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Video Showing What Led Up to Marvin Scott III's Death in a Texas Jail Released by Officials

Scott died in March after being pepper sprayed and put in a spit hood. A grand jury decided against indicting the officers involved.

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Photo: Dan Henson (Shutterstock)

Surveillance footage that captured the moments leading up to Marvin Scott III’s death while in custody at a Texas jail was released by officials on Friday.

The Dallas Morning News reports that the video released by the Collin County Sheriff’s Office is about 41 minutes long and has no sound. No additional footage was provided publicly by the sheriff’s office, according to the Morning News, but the Scott family’s attorney Lee Merritt said they have viewed five hours of video of the incident recorded by the jail.


Scott, 26, was arrested March 14 in Allen, Texas for possessing a small amount of cannabis. The Texas Tribune reported in April that Scott’s family said he sometimes used the drug to self-medicate after being previously diagnosed with schizophrenia. Police initially took him to a hospital before later booking him in the Collin County Jail. While at the jail, officers used pepper spray and a spit hood while trying to restrain Scott after he reportedly began acting erratically.

He lost consciousness during the struggle and was pronounced dead soon after.

From the Morning News:

The footage begins with Scott and a jailer appearing to speak to each other through a door in a holding area. It is time-stamped 10:04 p.m., although it is unclear whether that time is accurate.

After Scott places one of his arms through a slot in the door, additional jailers enter the room and they open the door, which Scott continues to hold onto while sitting on the floor.

More jailers come into the room, and they pull Scott — who appears to be speaking — away from the door and walk him into an adjoining room. The video switches to a camera inside that room, where a blue restraint bed is on the floor.


According to the Morning News, the video continued to show the correctional officers pull Scott onto the restraint bed. One of them pointed a canister of pepper spray at his face. Scott was calm as they worked to strap down his legs, but appeared to struggle when they pulled him down to lie on his back. His head hung off the edge of the bed. One officer grabbed the sides of his face while another is handed a spit hood from outside of the room.

The Morning News continues:

The jailer positioned behind Scott’s head places the spit hood over his head about four and a half minutes into the footage, just as Scott attempts to sit up and is then pulled back down by the jailers.

In the minutes that follow, Scott lies calmly as multiple jailers continue to work with the bed’s straps. Some jailers occasionally leave or enter the room; there are generally between four and six in the room with Scott.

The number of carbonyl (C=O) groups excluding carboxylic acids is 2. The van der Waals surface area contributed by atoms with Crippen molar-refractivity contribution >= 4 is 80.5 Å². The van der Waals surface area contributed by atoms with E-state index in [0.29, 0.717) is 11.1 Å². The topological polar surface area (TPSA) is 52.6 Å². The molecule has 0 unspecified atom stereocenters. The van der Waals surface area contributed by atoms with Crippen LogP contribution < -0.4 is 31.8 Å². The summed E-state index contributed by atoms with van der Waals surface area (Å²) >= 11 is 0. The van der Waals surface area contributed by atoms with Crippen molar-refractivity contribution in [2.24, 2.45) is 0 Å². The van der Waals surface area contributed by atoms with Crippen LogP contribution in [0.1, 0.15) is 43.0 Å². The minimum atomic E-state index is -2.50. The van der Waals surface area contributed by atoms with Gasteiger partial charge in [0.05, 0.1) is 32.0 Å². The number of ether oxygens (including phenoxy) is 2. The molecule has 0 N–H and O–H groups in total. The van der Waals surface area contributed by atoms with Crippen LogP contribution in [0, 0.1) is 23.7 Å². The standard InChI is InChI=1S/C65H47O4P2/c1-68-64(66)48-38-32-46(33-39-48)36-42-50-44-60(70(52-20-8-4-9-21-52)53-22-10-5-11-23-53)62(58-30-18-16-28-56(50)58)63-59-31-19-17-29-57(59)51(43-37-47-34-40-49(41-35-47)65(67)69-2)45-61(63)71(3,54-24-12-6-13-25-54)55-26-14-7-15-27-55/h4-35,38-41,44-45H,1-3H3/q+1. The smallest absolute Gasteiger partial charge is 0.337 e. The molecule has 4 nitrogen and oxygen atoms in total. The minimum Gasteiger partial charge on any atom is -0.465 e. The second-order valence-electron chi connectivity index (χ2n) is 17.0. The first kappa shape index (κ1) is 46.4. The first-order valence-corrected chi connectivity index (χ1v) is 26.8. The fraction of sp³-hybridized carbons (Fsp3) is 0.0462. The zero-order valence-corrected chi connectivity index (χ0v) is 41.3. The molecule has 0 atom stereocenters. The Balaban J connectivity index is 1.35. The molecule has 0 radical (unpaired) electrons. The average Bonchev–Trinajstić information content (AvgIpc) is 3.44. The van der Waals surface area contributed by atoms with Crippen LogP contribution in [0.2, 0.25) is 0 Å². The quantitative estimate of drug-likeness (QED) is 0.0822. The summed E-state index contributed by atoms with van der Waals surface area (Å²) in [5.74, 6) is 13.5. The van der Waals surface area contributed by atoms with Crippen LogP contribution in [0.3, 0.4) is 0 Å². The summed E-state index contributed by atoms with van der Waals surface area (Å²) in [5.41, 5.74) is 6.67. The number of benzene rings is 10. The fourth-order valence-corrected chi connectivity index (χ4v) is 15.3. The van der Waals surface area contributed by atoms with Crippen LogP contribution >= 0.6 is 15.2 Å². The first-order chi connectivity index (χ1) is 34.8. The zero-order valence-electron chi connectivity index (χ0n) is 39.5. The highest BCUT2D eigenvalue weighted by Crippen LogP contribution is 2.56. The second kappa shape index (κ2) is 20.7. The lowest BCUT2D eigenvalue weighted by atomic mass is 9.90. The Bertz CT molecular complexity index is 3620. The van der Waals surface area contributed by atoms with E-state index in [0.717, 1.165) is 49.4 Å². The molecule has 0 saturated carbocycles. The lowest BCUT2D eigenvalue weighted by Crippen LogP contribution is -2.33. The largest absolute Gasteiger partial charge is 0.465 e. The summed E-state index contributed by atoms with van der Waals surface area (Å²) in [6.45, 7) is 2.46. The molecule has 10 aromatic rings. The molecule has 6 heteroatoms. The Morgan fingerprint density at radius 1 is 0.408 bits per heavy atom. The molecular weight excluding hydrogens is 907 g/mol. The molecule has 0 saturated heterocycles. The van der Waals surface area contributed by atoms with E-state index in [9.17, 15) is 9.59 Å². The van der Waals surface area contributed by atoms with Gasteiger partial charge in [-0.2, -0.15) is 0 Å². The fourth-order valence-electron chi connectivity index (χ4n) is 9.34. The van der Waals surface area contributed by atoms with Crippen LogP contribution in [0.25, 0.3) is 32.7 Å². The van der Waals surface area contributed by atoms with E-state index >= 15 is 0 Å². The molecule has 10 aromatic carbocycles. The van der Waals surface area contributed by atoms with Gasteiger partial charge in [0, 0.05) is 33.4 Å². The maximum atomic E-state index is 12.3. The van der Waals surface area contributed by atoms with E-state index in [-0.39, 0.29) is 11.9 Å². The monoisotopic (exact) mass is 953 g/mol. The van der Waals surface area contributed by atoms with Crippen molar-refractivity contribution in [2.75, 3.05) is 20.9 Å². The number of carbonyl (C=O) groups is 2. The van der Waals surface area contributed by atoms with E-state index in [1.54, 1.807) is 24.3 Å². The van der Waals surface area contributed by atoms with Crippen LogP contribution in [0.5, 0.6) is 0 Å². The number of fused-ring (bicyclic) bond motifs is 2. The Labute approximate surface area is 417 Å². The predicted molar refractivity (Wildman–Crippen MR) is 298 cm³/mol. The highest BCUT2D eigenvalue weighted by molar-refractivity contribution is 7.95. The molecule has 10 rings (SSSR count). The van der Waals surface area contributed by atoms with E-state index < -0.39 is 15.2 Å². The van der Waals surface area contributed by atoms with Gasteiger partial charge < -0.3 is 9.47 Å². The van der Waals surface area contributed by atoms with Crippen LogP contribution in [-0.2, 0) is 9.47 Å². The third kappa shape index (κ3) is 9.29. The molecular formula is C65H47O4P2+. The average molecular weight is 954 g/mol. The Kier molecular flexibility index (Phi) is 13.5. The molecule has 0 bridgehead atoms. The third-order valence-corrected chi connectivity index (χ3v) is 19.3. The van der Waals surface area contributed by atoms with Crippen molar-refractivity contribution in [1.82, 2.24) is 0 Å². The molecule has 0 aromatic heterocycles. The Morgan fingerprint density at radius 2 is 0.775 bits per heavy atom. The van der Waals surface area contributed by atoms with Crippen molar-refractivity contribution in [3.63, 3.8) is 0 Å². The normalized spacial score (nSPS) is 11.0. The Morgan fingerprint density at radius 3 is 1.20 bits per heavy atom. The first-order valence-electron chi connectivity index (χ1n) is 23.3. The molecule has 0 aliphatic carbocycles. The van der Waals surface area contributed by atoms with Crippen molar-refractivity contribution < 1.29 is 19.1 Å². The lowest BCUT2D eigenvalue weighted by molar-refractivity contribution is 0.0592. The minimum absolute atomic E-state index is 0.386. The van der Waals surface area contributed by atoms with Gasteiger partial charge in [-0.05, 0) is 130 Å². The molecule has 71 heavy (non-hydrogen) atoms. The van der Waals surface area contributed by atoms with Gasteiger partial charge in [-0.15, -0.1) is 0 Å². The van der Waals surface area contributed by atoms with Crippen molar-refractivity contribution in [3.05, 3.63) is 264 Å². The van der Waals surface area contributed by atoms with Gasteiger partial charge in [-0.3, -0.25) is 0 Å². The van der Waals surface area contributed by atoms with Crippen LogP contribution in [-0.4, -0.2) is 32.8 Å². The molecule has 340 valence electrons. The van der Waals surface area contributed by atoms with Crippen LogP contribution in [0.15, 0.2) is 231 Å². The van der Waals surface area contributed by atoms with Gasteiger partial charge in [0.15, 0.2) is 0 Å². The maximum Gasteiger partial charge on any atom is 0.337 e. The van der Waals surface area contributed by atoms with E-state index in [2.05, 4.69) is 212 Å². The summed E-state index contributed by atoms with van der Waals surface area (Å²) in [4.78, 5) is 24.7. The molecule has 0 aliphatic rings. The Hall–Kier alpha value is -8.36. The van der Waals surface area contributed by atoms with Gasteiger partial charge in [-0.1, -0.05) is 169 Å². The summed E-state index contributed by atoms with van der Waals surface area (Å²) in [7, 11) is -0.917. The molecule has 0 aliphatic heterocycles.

Scott attempts to sit up several times, and he wiggles his feet. About 10 minutes into the footage he kicks wildly, sending his sandals flying. His shirt gets pulled up slightly, exposing his stomach.

Eventually Scott’s arms are restrained at about a 45-degree angle from his body. The jailers continue to work with the straps on the sides of the bed, and Scott tries to sit up several more times.


The newspaper reports that several of the officers appeared to use their knees to put weight on Scott and keep him on the bed. Eighteen minutes into the video, Scott’s chest appears to heave. He became motionless soon after, and officers started pumping his chest. Medical personnel later took over and hooked him onto an automated CPR machine and rolled him out of the room.

Scott was taken to a hospital, where he was pronounced dead. The Collin County medical examiner ruled his death a homicide in April, and the cause was determined as “fatal acute stress response in an individual with previously diagnosed schizophrenia” during the struggle with the officers.


NBC News reports that the sheriff’s office previously said Scott was restrained because he exhibited “strange behavior.” Attorney Merritt said Scott was having a mental health episode. As a result, the Morning News reports, the sheriff’s office recently released a list of changes that it will undergo to improve how its officers handle mentally ill and intellectually disabled people.

As for the officers involved in the incident leading to Scott’s death, seven of them were fired in April while an eighth resigned. However, one of the officers successfully appealed his termination and was eventually reinstated.


Despite the Scott family’s calls for the arrest and prosecution of the officers, a grand jury declined to indict them in June.